Eric Peebles can do so many things.
He runs his own successful consulting business with nationwide reach. He held a university faculty job and holds seats on two statewide boards. He gives advice to health care and consumer officials across his home state of Alabama, even though he struggles to breathe when he talks because of a condition called spastic cerebral palsy.
For all the things he can do, there is one important thing he cannot, and that is to vote – at least not easily, simply and privately. Especially during a pandemic.
Since the COVID-19 virus swept the country and the globe, Peebles – whose mobility impairment and its sedentary effects make him deeply susceptible to health problems related to the coronavirus – has barely left his apartment complex in Auburn, Alabama. To limit transmission of the virus, no more than one of the five caregivers and three nurses who help him each week can be in his apartment with him at the same time. Just about his only respite is walking his dog, a chocolate Labrador who stays dutifully close to Peebles’ wheelchair on his outings.
But to vote in any election in Alabama, Peebles, 39, must make a difficult decision. He must either take the considerable health risk of casting his ballot in person, or he must vote by absentee ballot, which would require him to invite two witnesses into his home to watch him sign his ballot, in violation of virus protocols from the Centers for Disease Control and Prevention. Or he must arrange for a special van and driver to take him to a notary public, who can witness his signature on his absentee ballot. There is no curbside voting in Alabama.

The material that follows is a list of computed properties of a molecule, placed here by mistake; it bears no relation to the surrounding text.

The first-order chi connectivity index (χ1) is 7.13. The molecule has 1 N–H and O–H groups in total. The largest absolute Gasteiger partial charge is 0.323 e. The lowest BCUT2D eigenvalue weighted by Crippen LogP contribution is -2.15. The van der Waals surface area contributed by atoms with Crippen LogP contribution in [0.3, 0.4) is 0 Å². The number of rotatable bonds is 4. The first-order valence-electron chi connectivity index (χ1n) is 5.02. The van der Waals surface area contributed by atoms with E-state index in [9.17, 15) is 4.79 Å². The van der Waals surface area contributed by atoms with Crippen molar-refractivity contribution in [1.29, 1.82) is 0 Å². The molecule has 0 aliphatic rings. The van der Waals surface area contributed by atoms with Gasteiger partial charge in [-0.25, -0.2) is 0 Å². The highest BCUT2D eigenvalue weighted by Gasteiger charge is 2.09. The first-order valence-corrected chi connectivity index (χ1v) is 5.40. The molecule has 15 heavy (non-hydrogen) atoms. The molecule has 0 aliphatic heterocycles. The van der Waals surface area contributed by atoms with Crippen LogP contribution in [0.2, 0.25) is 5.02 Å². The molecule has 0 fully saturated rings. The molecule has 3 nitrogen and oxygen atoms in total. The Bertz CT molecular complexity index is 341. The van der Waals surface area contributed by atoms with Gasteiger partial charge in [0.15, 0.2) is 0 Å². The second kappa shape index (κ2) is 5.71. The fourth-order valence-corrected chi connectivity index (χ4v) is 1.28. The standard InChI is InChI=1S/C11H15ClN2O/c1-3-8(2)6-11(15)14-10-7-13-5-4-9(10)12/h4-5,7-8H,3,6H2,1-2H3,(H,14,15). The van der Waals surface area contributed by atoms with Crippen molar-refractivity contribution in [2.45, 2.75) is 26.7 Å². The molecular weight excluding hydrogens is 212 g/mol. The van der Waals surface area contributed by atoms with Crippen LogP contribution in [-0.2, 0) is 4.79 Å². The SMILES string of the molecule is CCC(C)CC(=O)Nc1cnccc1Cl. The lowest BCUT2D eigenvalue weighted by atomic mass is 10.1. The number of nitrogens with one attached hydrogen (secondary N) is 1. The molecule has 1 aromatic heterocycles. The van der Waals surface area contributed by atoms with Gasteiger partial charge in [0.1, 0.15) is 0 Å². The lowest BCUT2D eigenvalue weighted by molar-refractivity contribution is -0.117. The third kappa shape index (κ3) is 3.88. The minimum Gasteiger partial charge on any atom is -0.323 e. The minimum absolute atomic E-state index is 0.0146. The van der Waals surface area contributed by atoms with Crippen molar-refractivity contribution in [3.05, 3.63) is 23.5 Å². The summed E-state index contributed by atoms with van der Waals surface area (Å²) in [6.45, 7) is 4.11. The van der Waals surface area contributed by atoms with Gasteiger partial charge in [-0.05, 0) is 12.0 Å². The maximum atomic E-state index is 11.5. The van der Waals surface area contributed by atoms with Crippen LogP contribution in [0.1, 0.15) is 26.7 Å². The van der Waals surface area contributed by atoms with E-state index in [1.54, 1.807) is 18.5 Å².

Sunshine of public scrutiny
Peebles shares these obstacles with thousands of voters who have disabilities in Alabama and other states. The challenges are not new, but the COVID-19 pandemic has deepened them and – in a way – brought them into the light.
“Sunshine is the great disinfectant for longstanding systemic injustices,” Peebles said in a recent interview over Zoom, his background an image of the Golden Gate Bridge that he says reminds him of the wide world beyond his largely homebound life.
“These great obstacles we are seeing to voting right now for people like me just illustrate something that has been below the surface for most folks for many years,” Peebles said. “Voting can empower people with disabilities to ensure their full potential, with autonomy and independence. The restrictions on voting for the disabled are just now getting the sunshine of public scrutiny.”
Together with Peebles, the Southern Poverty Law Center is trying to bring the challenges of voters with disabilities out of the shadows. Last year, along with other organizations, the SPLC filed a federal lawsuit on behalf of Peebles and several other Alabama voters who require a safe alternative to voting in person at a polling place during the COVID-19 pandemic because their health conditions put them at higher risk of severe illness and death from the virus. The SPLC also represented membership and advocacy organizations including People First of Alabama, Greater Birmingham Ministries, the Alabama State Conference of the NAACP, and Black Voters Matter Capacity Building Institute.
The suit was filed by the SPLC; the NAACP Legal Defense and Educational Fund, Inc.; American Civil Liberties Union; ACLU of Alabama; Alabama Disabilities Advocacy Program; and O’Melveny & Myers LLP.